He is survived by his 1 daughter, Catherine Rand, from his first marriage to Ann Rand. She was born in 19xx and currently lives in Cleveland, OH with her 2 sons XXX and XXX.
On November 28th at his funeral, Catherine gave a touching tribute to her father, who she had immense love for. Reprinted with her permission, here is what she said of her father:
My father’s death has been one of the saddest moments of my life. I am deeply grateful to have spent the final four days of his life by his side, stroking his forehead and holding his hand. This was a time of healing for me.
As my father lay in a coma, well beyond hope of a medical miracle, I prayed for God to take him soon. Fiercely determined and unrelenting in life, it was difficult for him to let go of life. His labored breathing and non-responsiveness were agony to watch. And then, a miraculous thing occurred. As I walked down the long hallway filled with dying and tears, I noticed a spectacular scene out of another patient’s window: a magnificent sunset. The extraordinary nature of this particular sunset beckoned me away from my father’s bedside, across the hall and up a small stairwell in which there was a picture window facing West. I watched, spellbound, the incredible unfolding of this tapestry of colors: dazzling pink, soft lilac blue, streaked orange, deep blue. A symphony of hues and dimensions abounded. Most spectacular was the center view in which the setting sun painted a throne of clouds a brilliant, shimmering gold. Gentle blue seahorse-shaped clouds drifted delicately in front, like little souls welcoming others. It truly resembled the Gates of Heaven. I yearned for my father’s soul to enter these golden heavens and be at peace. I believe this was indeed a sign of deep respect from above. This was God’s magnificent painting to commemorate the passing of this great artist. I watched the beautiful scene until the colors had faded and night approached. Two hours later, my father passed into the night sky. My prayers were answered.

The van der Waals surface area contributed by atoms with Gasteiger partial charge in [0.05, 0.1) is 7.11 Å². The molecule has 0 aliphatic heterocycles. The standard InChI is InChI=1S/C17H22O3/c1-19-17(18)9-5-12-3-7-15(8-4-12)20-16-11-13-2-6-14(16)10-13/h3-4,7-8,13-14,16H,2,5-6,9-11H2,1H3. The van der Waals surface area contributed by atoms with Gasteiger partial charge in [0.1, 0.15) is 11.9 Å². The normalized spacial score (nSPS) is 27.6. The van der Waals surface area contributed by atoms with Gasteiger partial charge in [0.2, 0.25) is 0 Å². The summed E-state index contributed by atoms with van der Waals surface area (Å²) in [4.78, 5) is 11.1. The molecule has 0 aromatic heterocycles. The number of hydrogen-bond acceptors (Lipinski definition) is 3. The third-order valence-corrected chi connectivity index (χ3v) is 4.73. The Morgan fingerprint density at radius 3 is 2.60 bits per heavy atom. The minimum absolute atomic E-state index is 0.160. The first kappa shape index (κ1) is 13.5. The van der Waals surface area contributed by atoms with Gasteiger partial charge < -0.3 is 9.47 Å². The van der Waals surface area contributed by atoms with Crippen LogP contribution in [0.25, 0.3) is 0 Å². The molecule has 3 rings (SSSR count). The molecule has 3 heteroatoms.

At the 2015 exhibit of Rand’s work in New York City at the Museum of the City of New York, Catherine gave a touching glimpse into what it was like being his daughter as well as other never-before-heard pieces of information about his family life.
Good evening, it is a great honor and a privilege to be here, tonight.
I have been given five minutes to speak about what it was like to be Paul Rand’s daughter. Some of you in the room knew my father. Those of you who did, know that is an impossible task! But I will do my best.
In two words, not easy! But it was always interesting. My father was the most brilliant, creative, fascinating and difficult person I have ever known.